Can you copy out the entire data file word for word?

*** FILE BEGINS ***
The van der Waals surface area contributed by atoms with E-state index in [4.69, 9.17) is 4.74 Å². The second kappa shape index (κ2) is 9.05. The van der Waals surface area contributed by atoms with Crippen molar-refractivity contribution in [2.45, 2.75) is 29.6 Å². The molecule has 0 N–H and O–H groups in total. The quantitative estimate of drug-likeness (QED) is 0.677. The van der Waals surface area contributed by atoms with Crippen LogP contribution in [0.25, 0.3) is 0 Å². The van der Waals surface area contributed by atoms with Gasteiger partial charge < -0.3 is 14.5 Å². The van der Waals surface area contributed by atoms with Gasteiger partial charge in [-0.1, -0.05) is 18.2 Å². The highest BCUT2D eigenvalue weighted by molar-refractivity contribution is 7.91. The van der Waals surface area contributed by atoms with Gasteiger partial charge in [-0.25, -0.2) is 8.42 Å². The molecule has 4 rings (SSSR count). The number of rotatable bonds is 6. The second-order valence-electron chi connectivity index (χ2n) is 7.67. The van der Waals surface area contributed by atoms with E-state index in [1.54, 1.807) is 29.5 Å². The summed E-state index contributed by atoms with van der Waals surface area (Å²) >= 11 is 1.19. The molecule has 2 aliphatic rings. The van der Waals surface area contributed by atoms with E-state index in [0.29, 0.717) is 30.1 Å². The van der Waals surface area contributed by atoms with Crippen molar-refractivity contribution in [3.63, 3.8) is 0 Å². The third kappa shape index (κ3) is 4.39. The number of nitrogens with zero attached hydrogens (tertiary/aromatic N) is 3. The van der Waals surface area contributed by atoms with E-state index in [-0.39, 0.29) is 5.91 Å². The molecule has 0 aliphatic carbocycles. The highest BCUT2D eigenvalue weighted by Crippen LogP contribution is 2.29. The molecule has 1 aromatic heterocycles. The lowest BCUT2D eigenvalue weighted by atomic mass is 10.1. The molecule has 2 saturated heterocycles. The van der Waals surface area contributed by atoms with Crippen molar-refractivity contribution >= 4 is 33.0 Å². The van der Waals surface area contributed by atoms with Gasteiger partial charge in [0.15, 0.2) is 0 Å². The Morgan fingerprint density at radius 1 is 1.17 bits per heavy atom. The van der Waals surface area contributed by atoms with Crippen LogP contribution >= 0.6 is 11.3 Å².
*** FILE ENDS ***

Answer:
The van der Waals surface area contributed by atoms with E-state index in [4.69, 9.17) is 4.74 Å². The second kappa shape index (κ2) is 9.05. The van der Waals surface area contributed by atoms with Crippen molar-refractivity contribution in [2.45, 2.75) is 29.6 Å². The molecule has 0 N–H and O–H groups in total. The quantitative estimate of drug-likeness (QED) is 0.677. The van der Waals surface area contributed by atoms with Crippen LogP contribution in [0.25, 0.3) is 0 Å². The van der Waals surface area contributed by atoms with Gasteiger partial charge < -0.3 is 14.5 Å². The van der Waals surface area contributed by atoms with Gasteiger partial charge in [-0.1, -0.05) is 18.2 Å². The highest BCUT2D eigenvalue weighted by molar-refractivity contribution is 7.91. The van der Waals surface area contributed by atoms with Gasteiger partial charge in [-0.25, -0.2) is 8.42 Å². The molecule has 4 rings (SSSR count). The number of rotatable bonds is 6. The second-order valence-electron chi connectivity index (χ2n) is 7.67. The van der Waals surface area contributed by atoms with E-state index in [1.54, 1.807) is 29.5 Å². The summed E-state index contributed by atoms with van der Waals surface area (Å²) >= 11 is 1.19. The molecule has 2 aliphatic rings. The van der Waals surface area contributed by atoms with E-state index in [0.29, 0.717) is 30.1 Å². The van der Waals surface area contributed by atoms with Crippen molar-refractivity contribution in [3.63, 3.8) is 0 Å². The third kappa shape index (κ3) is 4.39. The number of nitrogens with zero attached hydrogens (tertiary/aromatic N) is 3. The van der Waals surface area contributed by atoms with E-state index in [-0.39, 0.29) is 5.91 Å². The molecule has 0 aliphatic carbocycles. The highest BCUT2D eigenvalue weighted by Crippen LogP contribution is 2.29. The molecule has 1 aromatic heterocycles. The lowest BCUT2D eigenvalue weighted by atomic mass is 10.1. The molecule has 2 saturated heterocycles. The van der Waals surface area contributed by atoms with Crippen molar-refractivity contribution >= 4 is 33.0 Å². The van der Waals surface area contributed by atoms with Gasteiger partial charge in [0.15, 0.2) is 0 Å². The Morgan fingerprint density at radius 1 is 1.17 bits per heavy atom. The van der Waals surface area contributed by atoms with Crippen LogP contribution >= 0.6 is 11.3 Å².